We are finishing what will later become the guest bathroom first. We have a laundry room on the first floor, but since we have the small washer/dryer unit from our pre-remodeled cabin we thought it would be nice to offer laundry in our guest bath and created the laundry closet you see on the left of the photograph.
I don’t think I’ve shown you this before, but here is the finished shower in our guest bathroom.
During the fall I found myself in a Barnes and Noble Bookstore doing a little free magazine reading when I came across an article that purported to list the top fifteen coffee shops in the US. Two of the shops they profiled were in Chicago, and since I go there four times a year, I […]
When we began our house remodel last year, we talked to Neal our building inspector about what we needed to have completed to get an occupancy permit. He told us all we had to have was a working kitchen and working bathroom. Susan, suspecting it might be a long time before I had the cabin completely finished […]
For the third time now since we’ve torn down our cabin and started rebuilding it, friends Scott and Suzanne have called to say they are coming up for work camp. When get a phone call from Scott it usually goes like this: “Hey Lloyd, we’ve got the weekend of the 27th open and want to come […]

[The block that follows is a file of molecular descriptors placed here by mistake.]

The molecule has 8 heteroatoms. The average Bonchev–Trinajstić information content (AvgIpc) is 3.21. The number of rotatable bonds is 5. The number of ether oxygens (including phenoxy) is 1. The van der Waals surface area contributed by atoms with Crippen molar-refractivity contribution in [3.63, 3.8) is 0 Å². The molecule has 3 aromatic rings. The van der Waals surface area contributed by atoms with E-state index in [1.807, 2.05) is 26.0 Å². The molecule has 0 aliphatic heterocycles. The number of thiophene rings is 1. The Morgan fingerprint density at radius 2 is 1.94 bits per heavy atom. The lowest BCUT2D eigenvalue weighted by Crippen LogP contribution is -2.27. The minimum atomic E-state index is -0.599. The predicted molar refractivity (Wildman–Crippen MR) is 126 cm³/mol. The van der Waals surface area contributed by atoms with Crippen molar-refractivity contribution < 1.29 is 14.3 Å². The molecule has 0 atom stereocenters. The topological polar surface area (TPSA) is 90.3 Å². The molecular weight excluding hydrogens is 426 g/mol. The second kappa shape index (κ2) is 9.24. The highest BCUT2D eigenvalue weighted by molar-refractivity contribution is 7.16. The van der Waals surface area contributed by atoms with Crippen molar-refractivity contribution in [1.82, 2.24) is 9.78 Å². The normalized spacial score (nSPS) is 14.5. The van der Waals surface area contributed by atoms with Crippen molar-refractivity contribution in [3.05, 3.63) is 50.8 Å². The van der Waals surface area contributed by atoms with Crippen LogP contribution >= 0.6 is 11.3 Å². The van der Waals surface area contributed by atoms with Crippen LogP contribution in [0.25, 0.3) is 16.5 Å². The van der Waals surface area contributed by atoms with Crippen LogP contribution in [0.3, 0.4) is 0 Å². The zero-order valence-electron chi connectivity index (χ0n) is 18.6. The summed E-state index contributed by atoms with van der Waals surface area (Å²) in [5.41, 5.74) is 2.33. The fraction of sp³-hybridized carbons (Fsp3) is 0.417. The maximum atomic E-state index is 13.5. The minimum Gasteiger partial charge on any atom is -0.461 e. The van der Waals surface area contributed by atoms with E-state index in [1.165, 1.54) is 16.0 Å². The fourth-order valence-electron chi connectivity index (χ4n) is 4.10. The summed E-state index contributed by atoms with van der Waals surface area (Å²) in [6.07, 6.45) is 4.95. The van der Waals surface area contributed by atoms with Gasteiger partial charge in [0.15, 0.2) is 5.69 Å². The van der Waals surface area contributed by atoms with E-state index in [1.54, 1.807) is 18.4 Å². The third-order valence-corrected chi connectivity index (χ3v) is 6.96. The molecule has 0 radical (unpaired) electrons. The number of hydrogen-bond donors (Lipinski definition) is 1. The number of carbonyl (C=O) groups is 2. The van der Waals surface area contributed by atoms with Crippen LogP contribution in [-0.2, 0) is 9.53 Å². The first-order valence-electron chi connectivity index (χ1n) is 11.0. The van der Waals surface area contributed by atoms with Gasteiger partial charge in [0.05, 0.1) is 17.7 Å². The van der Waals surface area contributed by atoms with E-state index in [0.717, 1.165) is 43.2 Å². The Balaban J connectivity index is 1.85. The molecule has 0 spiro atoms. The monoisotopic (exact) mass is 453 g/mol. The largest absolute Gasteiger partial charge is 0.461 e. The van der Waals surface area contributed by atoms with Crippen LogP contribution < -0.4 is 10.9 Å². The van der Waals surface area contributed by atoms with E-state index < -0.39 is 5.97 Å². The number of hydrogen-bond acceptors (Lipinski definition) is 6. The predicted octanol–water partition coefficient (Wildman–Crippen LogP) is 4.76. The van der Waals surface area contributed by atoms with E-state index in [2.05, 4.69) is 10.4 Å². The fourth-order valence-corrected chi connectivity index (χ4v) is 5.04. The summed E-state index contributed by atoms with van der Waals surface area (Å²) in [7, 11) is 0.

Back during the summer I was having an end of day staff meeting with my friend and electrician Tim Donovan. As we sipped our micro brews and discussed events of the day, the words of our friendly county building inspector were weighing heavy on my mind. To get an occupancy permit I needed to have […]
If you live in a log cabin and want to let more light in, just crank up the chain saw. There are no worries about where the wall studs are or the need for headers, just start cutting. Susan caught this view of my chain saw artistry as I was cutting holes for a pair […]
I’ll bet I’ve passed this barn a thousand times and never pondered the question “what’s in it?” The barn is located just three tenths of a mile from our cabin and years ago was used as stables for Wolf Laurel. As I have come to find out in recent weeks, since the stables closed the […]
If you’re a writer and copy other’s work you are called a plagiarist, lose your job and have all kinds of nasty things said about you. However, if you are a woodworker replicating other’s work, you are called a craftsman. Good thing I chose the path of woodworking and not journalism because I look for woodworking […]
After a sedentary winter, the first few weeks at the cabin are always physically challenging. We arrived on April 25th and have been running hard since. Susan and I have been the building project’s clean up crew, so when we left in late fall and the contractor continued to work through January, we found mountains […]
“Owen Thomas Parker went to be with Jesus on April 7, 2014. Born to Brian and Allison Parker of Lawrenceville, GA on February 23, 2014, Owen lived his short life in Egleston Children’s Hospital, Atlanta where he was being treated for a congenital heart defect known as Shone’s Complex. While on this earth just […]